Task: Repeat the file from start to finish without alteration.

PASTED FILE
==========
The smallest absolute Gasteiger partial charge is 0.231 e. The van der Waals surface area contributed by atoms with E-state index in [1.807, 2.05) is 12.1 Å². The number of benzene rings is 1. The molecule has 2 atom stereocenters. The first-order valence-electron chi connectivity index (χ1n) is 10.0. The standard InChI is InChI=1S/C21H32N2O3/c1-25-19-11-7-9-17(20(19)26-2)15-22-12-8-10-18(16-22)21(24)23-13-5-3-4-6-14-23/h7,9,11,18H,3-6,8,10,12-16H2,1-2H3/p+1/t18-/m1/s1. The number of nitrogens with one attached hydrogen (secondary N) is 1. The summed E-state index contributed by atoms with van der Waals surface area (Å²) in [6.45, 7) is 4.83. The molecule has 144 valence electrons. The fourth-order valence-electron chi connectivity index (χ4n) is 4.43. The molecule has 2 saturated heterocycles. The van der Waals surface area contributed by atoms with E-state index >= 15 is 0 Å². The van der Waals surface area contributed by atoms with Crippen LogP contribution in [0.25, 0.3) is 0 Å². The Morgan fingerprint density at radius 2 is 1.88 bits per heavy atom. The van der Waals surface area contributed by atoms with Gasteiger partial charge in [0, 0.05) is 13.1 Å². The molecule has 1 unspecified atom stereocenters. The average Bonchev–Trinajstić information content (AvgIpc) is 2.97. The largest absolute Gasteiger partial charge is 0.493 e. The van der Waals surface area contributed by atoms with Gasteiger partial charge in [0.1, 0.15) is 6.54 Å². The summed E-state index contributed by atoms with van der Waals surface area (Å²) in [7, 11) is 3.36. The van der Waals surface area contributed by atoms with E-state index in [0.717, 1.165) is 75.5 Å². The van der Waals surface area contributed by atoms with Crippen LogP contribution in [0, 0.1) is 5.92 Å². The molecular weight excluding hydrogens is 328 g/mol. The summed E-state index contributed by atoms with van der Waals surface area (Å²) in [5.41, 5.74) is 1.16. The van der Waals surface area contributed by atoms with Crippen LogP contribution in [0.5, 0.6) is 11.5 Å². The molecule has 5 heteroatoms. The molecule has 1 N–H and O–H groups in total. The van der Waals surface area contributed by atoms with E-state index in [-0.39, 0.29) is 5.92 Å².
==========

The smallest absolute Gasteiger partial charge is 0.231 e. The van der Waals surface area contributed by atoms with E-state index in [1.807, 2.05) is 12.1 Å². The number of benzene rings is 1. The molecule has 2 atom stereocenters. The first-order valence-electron chi connectivity index (χ1n) is 10.0. The standard InChI is InChI=1S/C21H32N2O3/c1-25-19-11-7-9-17(20(19)26-2)15-22-12-8-10-18(16-22)21(24)23-13-5-3-4-6-14-23/h7,9,11,18H,3-6,8,10,12-16H2,1-2H3/p+1/t18-/m1/s1. The number of nitrogens with one attached hydrogen (secondary N) is 1. The summed E-state index contributed by atoms with van der Waals surface area (Å²) in [6.45, 7) is 4.83. The molecule has 144 valence electrons. The fourth-order valence-electron chi connectivity index (χ4n) is 4.43. The molecule has 2 saturated heterocycles. The van der Waals surface area contributed by atoms with E-state index >= 15 is 0 Å². The van der Waals surface area contributed by atoms with Crippen LogP contribution in [0.25, 0.3) is 0 Å². The Morgan fingerprint density at radius 2 is 1.88 bits per heavy atom. The van der Waals surface area contributed by atoms with Gasteiger partial charge in [0, 0.05) is 13.1 Å². The molecule has 1 unspecified atom stereocenters. The average Bonchev–Trinajstić information content (AvgIpc) is 2.97. The largest absolute Gasteiger partial charge is 0.493 e. The van der Waals surface area contributed by atoms with Gasteiger partial charge in [0.1, 0.15) is 6.54 Å². The summed E-state index contributed by atoms with van der Waals surface area (Å²) in [7, 11) is 3.36. The van der Waals surface area contributed by atoms with E-state index in [0.717, 1.165) is 75.5 Å². The van der Waals surface area contributed by atoms with Crippen LogP contribution in [0, 0.1) is 5.92 Å². The molecular weight excluding hydrogens is 328 g/mol. The summed E-state index contributed by atoms with van der Waals surface area (Å²) in [5.41, 5.74) is 1.16. The van der Waals surface area contributed by atoms with Crippen LogP contribution in [0.5, 0.6) is 11.5 Å². The molecule has 5 heteroatoms. The molecule has 1 N–H and O–H groups in total. The van der Waals surface area contributed by atoms with E-state index in [-0.39, 0.29) is 5.92 Å².